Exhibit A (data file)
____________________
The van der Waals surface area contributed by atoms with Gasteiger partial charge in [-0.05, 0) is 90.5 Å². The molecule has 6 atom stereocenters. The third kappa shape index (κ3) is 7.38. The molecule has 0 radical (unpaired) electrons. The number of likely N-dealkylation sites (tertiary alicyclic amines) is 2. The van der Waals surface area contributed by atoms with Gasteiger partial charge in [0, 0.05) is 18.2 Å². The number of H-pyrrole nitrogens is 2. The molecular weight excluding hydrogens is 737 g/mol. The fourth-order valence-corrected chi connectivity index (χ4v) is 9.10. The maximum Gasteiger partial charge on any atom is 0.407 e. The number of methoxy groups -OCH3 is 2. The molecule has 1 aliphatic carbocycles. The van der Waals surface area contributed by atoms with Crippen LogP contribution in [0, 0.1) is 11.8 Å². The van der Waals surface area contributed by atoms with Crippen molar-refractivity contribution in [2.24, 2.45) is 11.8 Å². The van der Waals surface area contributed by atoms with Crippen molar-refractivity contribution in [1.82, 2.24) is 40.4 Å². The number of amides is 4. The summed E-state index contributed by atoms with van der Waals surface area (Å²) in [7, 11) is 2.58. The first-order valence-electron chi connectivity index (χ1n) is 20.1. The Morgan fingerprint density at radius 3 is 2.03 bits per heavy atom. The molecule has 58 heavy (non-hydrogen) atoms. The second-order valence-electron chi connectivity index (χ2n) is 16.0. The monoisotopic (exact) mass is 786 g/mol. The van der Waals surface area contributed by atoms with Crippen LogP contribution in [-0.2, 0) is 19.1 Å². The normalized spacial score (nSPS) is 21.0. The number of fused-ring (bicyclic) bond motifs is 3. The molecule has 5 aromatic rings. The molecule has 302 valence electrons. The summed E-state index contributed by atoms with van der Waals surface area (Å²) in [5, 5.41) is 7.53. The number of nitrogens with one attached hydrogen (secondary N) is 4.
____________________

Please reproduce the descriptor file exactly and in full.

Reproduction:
The van der Waals surface area contributed by atoms with Gasteiger partial charge in [-0.05, 0) is 90.5 Å². The molecule has 6 atom stereocenters. The third kappa shape index (κ3) is 7.38. The molecule has 0 radical (unpaired) electrons. The number of likely N-dealkylation sites (tertiary alicyclic amines) is 2. The van der Waals surface area contributed by atoms with Gasteiger partial charge in [0, 0.05) is 18.2 Å². The number of H-pyrrole nitrogens is 2. The molecular weight excluding hydrogens is 737 g/mol. The fourth-order valence-corrected chi connectivity index (χ4v) is 9.10. The maximum Gasteiger partial charge on any atom is 0.407 e. The number of methoxy groups -OCH3 is 2. The molecule has 1 aliphatic carbocycles. The van der Waals surface area contributed by atoms with Crippen LogP contribution in [0, 0.1) is 11.8 Å². The van der Waals surface area contributed by atoms with Crippen molar-refractivity contribution in [2.24, 2.45) is 11.8 Å². The van der Waals surface area contributed by atoms with Crippen molar-refractivity contribution in [1.82, 2.24) is 40.4 Å². The number of amides is 4. The summed E-state index contributed by atoms with van der Waals surface area (Å²) in [7, 11) is 2.58. The first-order valence-electron chi connectivity index (χ1n) is 20.1. The Morgan fingerprint density at radius 3 is 2.03 bits per heavy atom. The molecule has 58 heavy (non-hydrogen) atoms. The second-order valence-electron chi connectivity index (χ2n) is 16.0. The monoisotopic (exact) mass is 786 g/mol. The van der Waals surface area contributed by atoms with Crippen LogP contribution in [-0.2, 0) is 19.1 Å². The normalized spacial score (nSPS) is 21.0. The number of fused-ring (bicyclic) bond motifs is 3. The molecule has 5 aromatic rings. The molecule has 302 valence electrons. The summed E-state index contributed by atoms with van der Waals surface area (Å²) in [5, 5.41) is 7.53. The number of nitrogens with one attached hydrogen (secondary N) is 4.